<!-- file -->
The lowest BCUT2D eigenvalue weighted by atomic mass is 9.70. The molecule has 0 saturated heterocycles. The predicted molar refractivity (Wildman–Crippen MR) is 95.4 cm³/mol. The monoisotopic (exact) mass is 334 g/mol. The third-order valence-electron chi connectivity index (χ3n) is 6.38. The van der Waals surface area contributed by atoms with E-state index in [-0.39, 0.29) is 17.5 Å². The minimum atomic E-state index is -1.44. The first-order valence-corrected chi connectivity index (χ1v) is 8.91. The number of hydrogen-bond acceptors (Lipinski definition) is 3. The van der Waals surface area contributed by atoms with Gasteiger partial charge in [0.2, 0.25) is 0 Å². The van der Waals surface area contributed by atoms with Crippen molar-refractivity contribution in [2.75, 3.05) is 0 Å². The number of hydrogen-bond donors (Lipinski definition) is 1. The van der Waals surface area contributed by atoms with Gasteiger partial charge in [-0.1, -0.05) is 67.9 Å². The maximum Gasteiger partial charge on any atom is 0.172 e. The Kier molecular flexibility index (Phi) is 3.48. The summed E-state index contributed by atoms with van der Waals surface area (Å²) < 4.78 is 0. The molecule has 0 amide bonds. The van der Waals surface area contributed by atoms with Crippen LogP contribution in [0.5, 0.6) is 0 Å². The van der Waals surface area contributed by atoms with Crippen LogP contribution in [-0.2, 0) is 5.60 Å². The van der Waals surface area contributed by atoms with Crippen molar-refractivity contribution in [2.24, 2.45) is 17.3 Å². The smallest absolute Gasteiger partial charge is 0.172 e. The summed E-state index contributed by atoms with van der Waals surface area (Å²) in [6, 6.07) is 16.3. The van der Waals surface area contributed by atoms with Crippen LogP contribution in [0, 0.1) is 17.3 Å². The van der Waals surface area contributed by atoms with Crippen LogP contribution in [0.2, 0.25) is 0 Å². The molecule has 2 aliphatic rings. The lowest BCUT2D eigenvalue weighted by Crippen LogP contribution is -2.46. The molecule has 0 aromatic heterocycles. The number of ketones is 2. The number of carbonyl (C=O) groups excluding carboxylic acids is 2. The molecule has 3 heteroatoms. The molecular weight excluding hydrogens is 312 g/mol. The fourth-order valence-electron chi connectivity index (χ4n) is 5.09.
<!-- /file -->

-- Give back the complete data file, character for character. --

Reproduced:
The lowest BCUT2D eigenvalue weighted by atomic mass is 9.70. The molecule has 0 saturated heterocycles. The predicted molar refractivity (Wildman–Crippen MR) is 95.4 cm³/mol. The monoisotopic (exact) mass is 334 g/mol. The third-order valence-electron chi connectivity index (χ3n) is 6.38. The van der Waals surface area contributed by atoms with E-state index in [-0.39, 0.29) is 17.5 Å². The minimum atomic E-state index is -1.44. The first-order valence-corrected chi connectivity index (χ1v) is 8.91. The number of hydrogen-bond acceptors (Lipinski definition) is 3. The van der Waals surface area contributed by atoms with Gasteiger partial charge in [0.2, 0.25) is 0 Å². The van der Waals surface area contributed by atoms with Crippen molar-refractivity contribution in [2.75, 3.05) is 0 Å². The number of hydrogen-bond donors (Lipinski definition) is 1. The van der Waals surface area contributed by atoms with Gasteiger partial charge in [-0.1, -0.05) is 67.9 Å². The maximum Gasteiger partial charge on any atom is 0.172 e. The Kier molecular flexibility index (Phi) is 3.48. The summed E-state index contributed by atoms with van der Waals surface area (Å²) < 4.78 is 0. The molecule has 0 amide bonds. The van der Waals surface area contributed by atoms with Crippen LogP contribution in [0.5, 0.6) is 0 Å². The van der Waals surface area contributed by atoms with Crippen LogP contribution in [-0.2, 0) is 5.60 Å². The van der Waals surface area contributed by atoms with Crippen molar-refractivity contribution in [2.24, 2.45) is 17.3 Å². The smallest absolute Gasteiger partial charge is 0.172 e. The summed E-state index contributed by atoms with van der Waals surface area (Å²) in [6, 6.07) is 16.3. The van der Waals surface area contributed by atoms with Crippen LogP contribution in [0, 0.1) is 17.3 Å². The van der Waals surface area contributed by atoms with Crippen LogP contribution in [0.2, 0.25) is 0 Å². The molecule has 2 aliphatic rings. The lowest BCUT2D eigenvalue weighted by Crippen LogP contribution is -2.46. The molecule has 0 aromatic heterocycles. The number of ketones is 2. The number of carbonyl (C=O) groups excluding carboxylic acids is 2. The molecule has 3 heteroatoms. The molecular weight excluding hydrogens is 312 g/mol. The fourth-order valence-electron chi connectivity index (χ4n) is 5.09.